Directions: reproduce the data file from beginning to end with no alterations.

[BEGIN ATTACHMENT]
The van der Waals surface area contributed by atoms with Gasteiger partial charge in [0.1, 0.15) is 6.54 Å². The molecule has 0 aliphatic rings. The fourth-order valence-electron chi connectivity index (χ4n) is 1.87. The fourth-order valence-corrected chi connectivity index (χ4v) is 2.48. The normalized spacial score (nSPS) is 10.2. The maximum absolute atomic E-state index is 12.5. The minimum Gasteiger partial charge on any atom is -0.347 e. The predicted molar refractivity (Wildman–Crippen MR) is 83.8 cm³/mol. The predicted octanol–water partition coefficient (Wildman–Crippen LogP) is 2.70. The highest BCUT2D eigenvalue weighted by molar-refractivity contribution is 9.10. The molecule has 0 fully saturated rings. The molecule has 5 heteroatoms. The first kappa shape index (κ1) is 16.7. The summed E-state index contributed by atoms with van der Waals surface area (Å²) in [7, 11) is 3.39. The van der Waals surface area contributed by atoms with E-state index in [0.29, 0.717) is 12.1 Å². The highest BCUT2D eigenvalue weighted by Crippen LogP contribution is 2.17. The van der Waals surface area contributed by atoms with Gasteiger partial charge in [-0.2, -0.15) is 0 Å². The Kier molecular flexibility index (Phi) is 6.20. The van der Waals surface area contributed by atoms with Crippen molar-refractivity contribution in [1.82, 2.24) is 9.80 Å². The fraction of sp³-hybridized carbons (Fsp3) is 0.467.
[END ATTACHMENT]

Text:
The van der Waals surface area contributed by atoms with Gasteiger partial charge in [0.1, 0.15) is 6.54 Å². The molecule has 0 aliphatic rings. The fourth-order valence-electron chi connectivity index (χ4n) is 1.87. The fourth-order valence-corrected chi connectivity index (χ4v) is 2.48. The normalized spacial score (nSPS) is 10.2. The maximum absolute atomic E-state index is 12.5. The minimum Gasteiger partial charge on any atom is -0.347 e. The predicted molar refractivity (Wildman–Crippen MR) is 83.8 cm³/mol. The predicted octanol–water partition coefficient (Wildman–Crippen LogP) is 2.70. The highest BCUT2D eigenvalue weighted by molar-refractivity contribution is 9.10. The molecule has 0 fully saturated rings. The molecule has 5 heteroatoms. The first kappa shape index (κ1) is 16.7. The summed E-state index contributed by atoms with van der Waals surface area (Å²) in [7, 11) is 3.39. The van der Waals surface area contributed by atoms with E-state index in [0.29, 0.717) is 12.1 Å². The highest BCUT2D eigenvalue weighted by Crippen LogP contribution is 2.17. The van der Waals surface area contributed by atoms with Gasteiger partial charge in [-0.2, -0.15) is 0 Å². The Kier molecular flexibility index (Phi) is 6.20. The van der Waals surface area contributed by atoms with Crippen molar-refractivity contribution in [1.82, 2.24) is 9.80 Å². The fraction of sp³-hybridized carbons (Fsp3) is 0.467.